Now while I won't deny the obvious advantage of occasionally training full courses, and while I assure you that part of my preparation for the World Champs will definitely involve training some of the judges's courses, I do think that a very large percentage of Agility handlers under-estimate the value of training 'little (oh so big)' things. And definitely over-estimate the value of training full courses the wrong way.  Want to know when Volt ran a full course for the first time?  Erm, well at his first show... Want to know how many full courses Volt has run since then?  I don't know, how many shows have we had?  He has had one actual training session on a full course.

WTF is that expression Spaz?

I believe in training skills, as in one skill at a time.  That is after all what a course is... a load of small individual skills, stringed together.  I have witnessed so many training session on full courses, where said handler and dog, would 'get around' and keep going, but not get one actual part right (I am a bit of a perfectionist, when I say get it 'right').  I have seen handlers struggling and struggling with one small aspect (let's call it a pole entry), eventually get it right and then... *shakes head in frustration*, because there IS a 'rest of the course' they will go on, instead of rewarding.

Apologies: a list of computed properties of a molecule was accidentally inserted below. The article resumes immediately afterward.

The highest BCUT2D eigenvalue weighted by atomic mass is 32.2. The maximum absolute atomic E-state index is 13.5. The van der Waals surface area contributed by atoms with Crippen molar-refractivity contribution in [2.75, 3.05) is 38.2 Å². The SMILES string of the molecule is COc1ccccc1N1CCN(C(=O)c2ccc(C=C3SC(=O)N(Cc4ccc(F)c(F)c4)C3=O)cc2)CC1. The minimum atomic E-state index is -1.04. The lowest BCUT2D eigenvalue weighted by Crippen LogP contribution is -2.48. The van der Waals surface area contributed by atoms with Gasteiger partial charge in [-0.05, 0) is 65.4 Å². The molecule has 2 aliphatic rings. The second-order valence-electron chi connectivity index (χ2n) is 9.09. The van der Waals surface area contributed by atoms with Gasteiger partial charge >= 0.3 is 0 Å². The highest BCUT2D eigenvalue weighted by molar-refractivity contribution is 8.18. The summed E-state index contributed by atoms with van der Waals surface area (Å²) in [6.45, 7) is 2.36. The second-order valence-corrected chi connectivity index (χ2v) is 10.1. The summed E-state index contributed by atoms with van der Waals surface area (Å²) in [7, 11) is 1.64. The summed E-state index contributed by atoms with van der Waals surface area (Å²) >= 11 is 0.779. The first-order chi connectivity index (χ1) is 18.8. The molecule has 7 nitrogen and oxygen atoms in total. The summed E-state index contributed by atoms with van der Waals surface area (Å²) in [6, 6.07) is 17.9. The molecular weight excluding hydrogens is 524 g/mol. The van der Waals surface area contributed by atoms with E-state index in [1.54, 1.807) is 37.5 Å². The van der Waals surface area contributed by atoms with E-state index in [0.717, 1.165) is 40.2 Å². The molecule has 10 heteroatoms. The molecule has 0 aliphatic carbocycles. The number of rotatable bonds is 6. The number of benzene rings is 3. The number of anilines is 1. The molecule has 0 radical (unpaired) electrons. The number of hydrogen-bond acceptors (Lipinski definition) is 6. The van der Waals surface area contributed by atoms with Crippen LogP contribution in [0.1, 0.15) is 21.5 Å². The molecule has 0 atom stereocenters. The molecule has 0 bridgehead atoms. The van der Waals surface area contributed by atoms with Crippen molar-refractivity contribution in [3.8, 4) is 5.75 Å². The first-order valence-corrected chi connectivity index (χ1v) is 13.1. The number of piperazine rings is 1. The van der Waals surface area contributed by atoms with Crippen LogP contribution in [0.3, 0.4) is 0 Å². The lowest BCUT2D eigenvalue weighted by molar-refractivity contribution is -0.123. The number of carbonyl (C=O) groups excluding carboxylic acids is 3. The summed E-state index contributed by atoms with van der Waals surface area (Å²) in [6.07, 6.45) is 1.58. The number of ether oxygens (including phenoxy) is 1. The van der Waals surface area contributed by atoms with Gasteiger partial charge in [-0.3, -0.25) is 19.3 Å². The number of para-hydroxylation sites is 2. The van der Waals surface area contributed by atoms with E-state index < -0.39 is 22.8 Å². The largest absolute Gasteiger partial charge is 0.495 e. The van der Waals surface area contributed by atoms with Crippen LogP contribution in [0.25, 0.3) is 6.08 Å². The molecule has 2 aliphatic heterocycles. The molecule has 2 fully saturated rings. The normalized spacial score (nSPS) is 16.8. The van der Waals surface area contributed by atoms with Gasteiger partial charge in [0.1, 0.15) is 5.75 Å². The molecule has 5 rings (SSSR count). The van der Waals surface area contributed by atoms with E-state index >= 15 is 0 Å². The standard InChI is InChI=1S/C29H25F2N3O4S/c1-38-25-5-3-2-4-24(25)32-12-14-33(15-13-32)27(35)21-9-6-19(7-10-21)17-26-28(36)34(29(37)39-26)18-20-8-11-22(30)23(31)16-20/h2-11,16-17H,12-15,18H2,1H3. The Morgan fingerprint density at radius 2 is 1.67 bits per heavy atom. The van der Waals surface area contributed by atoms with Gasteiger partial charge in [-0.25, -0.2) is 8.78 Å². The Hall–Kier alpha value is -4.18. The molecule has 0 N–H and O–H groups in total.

Get those one or two jumps that you have at home out in the garden ladies and gents!  Absolutely endless skills you can teach, without running a full course!

WTF is up with all that drool Spaz?

Another example of a little thing that can make a HUGE difference is that of... you guessed it... the verbal marker!  And that one is pretty useful WHILE training a full course, just by the by.  Scenario:  Alett stands next to show ring, handler Thingamabob runs, Thingamabob's dog misses the pole entry... then misses the pole entry again... and again... and another time (by this point Thingamabob is normally whispering threats of starvation and 'free to good home' under their breath), each missed entry is followed by a 'naughty' or a 'are you stupid'... wait Thingamabob's dog misses the entry yet again (at this point Alett looks away, cos she can't take it anymore).  When Alett looks back, the dog misses ANOTHER entry... But then, all of a sudden, pigs fly and clouds are made of cotton candy and Thingamabob's dog actually GETS the entry... so what does Thingamabob say at this point in time... NOTHING and then to make it worse, they just continue running the course (or normally attempting to, since Thingamabob's dog's brain is fried from missing 13 pole entries in a row)... so poor Thingamabob's dog has no clue that it was now RIGHT, correcto mundo, successful, on the spot, got an A...